CYBERJAYA, Oct 22 – The Communications and Multimedia Content Forum (Content Forum) has reminded politicians to “play nice” during the coming 15th General Election (GE15) campaigning period.
Malaysians are set to go to the polls this November 19. After much speculation and discord between the Opposition and the ruling party on the probability of setting the election during the year-end monsoon period, caretaker prime minister Datuk Seri Ismail Sabri Yaakob announced the dissolution of Parliament on Oct 10, few days following the tabling of the 2023 Budget.
Citing the statutory requirement for political campaigns, its Executive Director Mediha Mahmood advised them to be mindful in their campaigning to ensure that their propaganda are both ethical and responsible.
Making false remarks as part of one’s campaign strategy is illegal, and violating the law is also inevitable if a propaganda campaign includes attacks, harassment, defamation or incitement of hate, she said.
These offences can be read in line with the Communications and Multimedia Content Code (the Content Code) as well as the Election Offences Act 1954 (the Act), which can be used against politicians guilty of breaching the statutory requirements.
Section 4A of the Act states that it is an offence for any person who before, during or after an election, “directly or indirectly, by himself or by any other person on his behalf, does any act or makes any statement with a view or with a tendency to promote feelings of ill-will, discontent or hostility between persons of the same race or different races or of the same class or different classes of the population of Malaysia in order to induce any elector or voter to vote or refrain from voting at an election or to procure or endeavour to procure the election of any person.”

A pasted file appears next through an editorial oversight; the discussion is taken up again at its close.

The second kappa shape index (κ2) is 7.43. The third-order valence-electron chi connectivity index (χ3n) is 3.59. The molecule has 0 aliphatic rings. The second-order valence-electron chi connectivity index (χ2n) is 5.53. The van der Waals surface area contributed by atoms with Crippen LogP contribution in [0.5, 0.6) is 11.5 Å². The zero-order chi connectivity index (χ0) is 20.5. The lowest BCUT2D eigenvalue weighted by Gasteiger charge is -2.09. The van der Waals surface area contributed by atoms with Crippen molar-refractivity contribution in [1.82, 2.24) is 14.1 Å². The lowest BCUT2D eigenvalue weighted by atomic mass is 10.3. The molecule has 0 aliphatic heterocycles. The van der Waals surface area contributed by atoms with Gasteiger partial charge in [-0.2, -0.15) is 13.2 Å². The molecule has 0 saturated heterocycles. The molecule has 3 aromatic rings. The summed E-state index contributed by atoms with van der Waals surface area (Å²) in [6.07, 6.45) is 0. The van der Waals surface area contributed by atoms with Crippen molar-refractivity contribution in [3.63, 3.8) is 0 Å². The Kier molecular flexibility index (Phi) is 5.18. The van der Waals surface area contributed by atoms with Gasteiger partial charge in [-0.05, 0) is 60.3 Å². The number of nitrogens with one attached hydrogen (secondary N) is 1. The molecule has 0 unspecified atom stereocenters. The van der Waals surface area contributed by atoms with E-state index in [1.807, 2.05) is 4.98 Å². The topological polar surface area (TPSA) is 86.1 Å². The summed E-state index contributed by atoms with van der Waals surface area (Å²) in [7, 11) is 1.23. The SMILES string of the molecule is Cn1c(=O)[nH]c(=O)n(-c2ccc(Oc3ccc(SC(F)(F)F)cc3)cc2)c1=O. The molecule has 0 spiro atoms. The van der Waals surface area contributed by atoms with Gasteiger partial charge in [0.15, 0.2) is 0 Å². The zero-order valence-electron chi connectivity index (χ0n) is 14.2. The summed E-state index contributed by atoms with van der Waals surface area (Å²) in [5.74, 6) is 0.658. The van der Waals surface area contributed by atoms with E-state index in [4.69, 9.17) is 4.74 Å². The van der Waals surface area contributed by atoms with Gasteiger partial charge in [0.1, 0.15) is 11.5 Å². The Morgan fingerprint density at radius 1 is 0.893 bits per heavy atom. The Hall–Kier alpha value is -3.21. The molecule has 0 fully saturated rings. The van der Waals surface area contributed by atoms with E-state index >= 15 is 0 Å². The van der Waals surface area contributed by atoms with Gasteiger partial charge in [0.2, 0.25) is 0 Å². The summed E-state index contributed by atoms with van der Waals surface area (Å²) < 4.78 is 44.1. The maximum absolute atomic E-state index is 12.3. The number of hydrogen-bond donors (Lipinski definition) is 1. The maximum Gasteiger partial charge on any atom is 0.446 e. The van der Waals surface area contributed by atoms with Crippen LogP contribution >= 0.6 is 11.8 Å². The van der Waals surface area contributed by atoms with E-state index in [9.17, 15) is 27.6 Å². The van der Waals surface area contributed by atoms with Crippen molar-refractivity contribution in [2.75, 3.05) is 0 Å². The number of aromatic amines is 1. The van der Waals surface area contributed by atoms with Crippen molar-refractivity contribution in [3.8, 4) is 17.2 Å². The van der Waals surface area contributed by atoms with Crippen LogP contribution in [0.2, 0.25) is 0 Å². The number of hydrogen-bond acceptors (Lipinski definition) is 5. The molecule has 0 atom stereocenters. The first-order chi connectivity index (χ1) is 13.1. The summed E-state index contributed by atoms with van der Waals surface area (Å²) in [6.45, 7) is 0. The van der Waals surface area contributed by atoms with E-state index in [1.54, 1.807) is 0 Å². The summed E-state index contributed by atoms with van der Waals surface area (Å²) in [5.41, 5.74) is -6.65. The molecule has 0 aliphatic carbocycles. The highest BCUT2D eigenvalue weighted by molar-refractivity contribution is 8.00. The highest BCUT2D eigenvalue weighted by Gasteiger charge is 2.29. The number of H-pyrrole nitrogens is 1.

Similar provisions governing such acts are also included in the Content Code. Part 2, Section 5.1 prohibits menacing content including that which causes annoyance, threatens harm or evil, encourages or incites crime, or leads to public disorder while Section 5.2 of the same part prohibits hate propaganda.
With regards to false information, Part 2, Section 7.1 of the Content Code states that content which contains false material or incomplete information and is likely to mislead, must be avoided “When you misinform or outright lie to your constituents or play around with statistics to make things look better when it actually isn’t, this is equivalent to spreading misinformation and false news,” reiterated Mediha.
Mediha also called on people to fact-check the assertions of politicians thoroughly.
“However, politicians do occasionally genuinely misspeak or unintentionally give wrong facts, so
if you do call them out, maybe they would appreciate it too.”
Those who are slandered or defamed may also decide to exercise their right to take legal action, and hence politicians must be mindful of what they say.
With the growing popularity of social media platforms being used for political campaigning and
the increasing use of influencers to spread propaganda, Mediha highlighted the importance of
digital literacy among social media users as they need to understand the technical know-how of
the Internet to avoid falling for misinformation, and to report incidences that run foul of social
“Politicians are subject to the same social media community guidelines, just like the rest of us
and you can exercise your right to report them for offensive posts,” she said, concerning
politicians who should be held to the same standards as regular users if they use discriminatory,
crude or harassing language.
The Content Forum is an independent self-regulatory industry body registered under the Malaysian Communications and Multimedia Commission (MCMC) and designated by the Communications and Multimedia Act 1998 (CMA’98) to oversee and promote self-regulation of content over the electronic networked medium.